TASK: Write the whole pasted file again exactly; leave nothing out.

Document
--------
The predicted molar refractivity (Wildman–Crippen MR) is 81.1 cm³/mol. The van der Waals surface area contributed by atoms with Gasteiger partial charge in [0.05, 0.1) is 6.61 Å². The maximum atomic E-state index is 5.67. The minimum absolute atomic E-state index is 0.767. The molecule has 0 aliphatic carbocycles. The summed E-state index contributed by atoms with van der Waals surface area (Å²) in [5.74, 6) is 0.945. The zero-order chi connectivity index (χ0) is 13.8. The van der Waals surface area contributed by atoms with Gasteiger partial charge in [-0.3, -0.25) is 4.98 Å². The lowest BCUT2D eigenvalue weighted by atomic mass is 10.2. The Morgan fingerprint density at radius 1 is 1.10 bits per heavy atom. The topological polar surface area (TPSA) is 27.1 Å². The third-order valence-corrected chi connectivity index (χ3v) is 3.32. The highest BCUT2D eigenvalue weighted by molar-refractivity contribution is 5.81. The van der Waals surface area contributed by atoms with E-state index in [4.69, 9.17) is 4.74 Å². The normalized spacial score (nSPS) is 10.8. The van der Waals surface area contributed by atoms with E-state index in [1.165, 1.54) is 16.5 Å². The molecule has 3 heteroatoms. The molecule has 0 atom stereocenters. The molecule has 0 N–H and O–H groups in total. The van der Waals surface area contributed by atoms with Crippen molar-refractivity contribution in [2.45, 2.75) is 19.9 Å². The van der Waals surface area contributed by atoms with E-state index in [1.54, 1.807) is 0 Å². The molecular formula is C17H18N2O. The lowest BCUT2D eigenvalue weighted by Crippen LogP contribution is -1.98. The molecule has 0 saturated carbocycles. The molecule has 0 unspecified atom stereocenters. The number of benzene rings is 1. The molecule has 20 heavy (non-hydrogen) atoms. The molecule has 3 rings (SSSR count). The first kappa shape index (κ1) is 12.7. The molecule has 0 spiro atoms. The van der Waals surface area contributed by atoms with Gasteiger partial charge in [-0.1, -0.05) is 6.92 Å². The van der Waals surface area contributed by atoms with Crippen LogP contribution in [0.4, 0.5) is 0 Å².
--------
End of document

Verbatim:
The predicted molar refractivity (Wildman–Crippen MR) is 81.1 cm³/mol. The van der Waals surface area contributed by atoms with Gasteiger partial charge in [0.05, 0.1) is 6.61 Å². The maximum atomic E-state index is 5.67. The minimum absolute atomic E-state index is 0.767. The molecule has 0 aliphatic carbocycles. The summed E-state index contributed by atoms with van der Waals surface area (Å²) in [5.74, 6) is 0.945. The zero-order chi connectivity index (χ0) is 13.8. The van der Waals surface area contributed by atoms with Gasteiger partial charge in [-0.3, -0.25) is 4.98 Å². The lowest BCUT2D eigenvalue weighted by atomic mass is 10.2. The Morgan fingerprint density at radius 1 is 1.10 bits per heavy atom. The topological polar surface area (TPSA) is 27.1 Å². The third-order valence-corrected chi connectivity index (χ3v) is 3.32. The highest BCUT2D eigenvalue weighted by molar-refractivity contribution is 5.81. The van der Waals surface area contributed by atoms with E-state index in [4.69, 9.17) is 4.74 Å². The normalized spacial score (nSPS) is 10.8. The van der Waals surface area contributed by atoms with E-state index in [1.165, 1.54) is 16.5 Å². The molecule has 3 heteroatoms. The molecule has 0 atom stereocenters. The molecule has 0 N–H and O–H groups in total. The van der Waals surface area contributed by atoms with Crippen molar-refractivity contribution in [2.45, 2.75) is 19.9 Å². The van der Waals surface area contributed by atoms with E-state index in [1.54, 1.807) is 0 Å². The molecular formula is C17H18N2O. The lowest BCUT2D eigenvalue weighted by Crippen LogP contribution is -1.98. The molecule has 0 saturated carbocycles. The molecule has 0 unspecified atom stereocenters. The number of benzene rings is 1. The molecule has 20 heavy (non-hydrogen) atoms. The molecule has 3 rings (SSSR count). The first kappa shape index (κ1) is 12.7. The molecule has 0 spiro atoms. The van der Waals surface area contributed by atoms with Gasteiger partial charge in [-0.1, -0.05) is 6.92 Å². The van der Waals surface area contributed by atoms with Crippen LogP contribution in [0.4, 0.5) is 0 Å².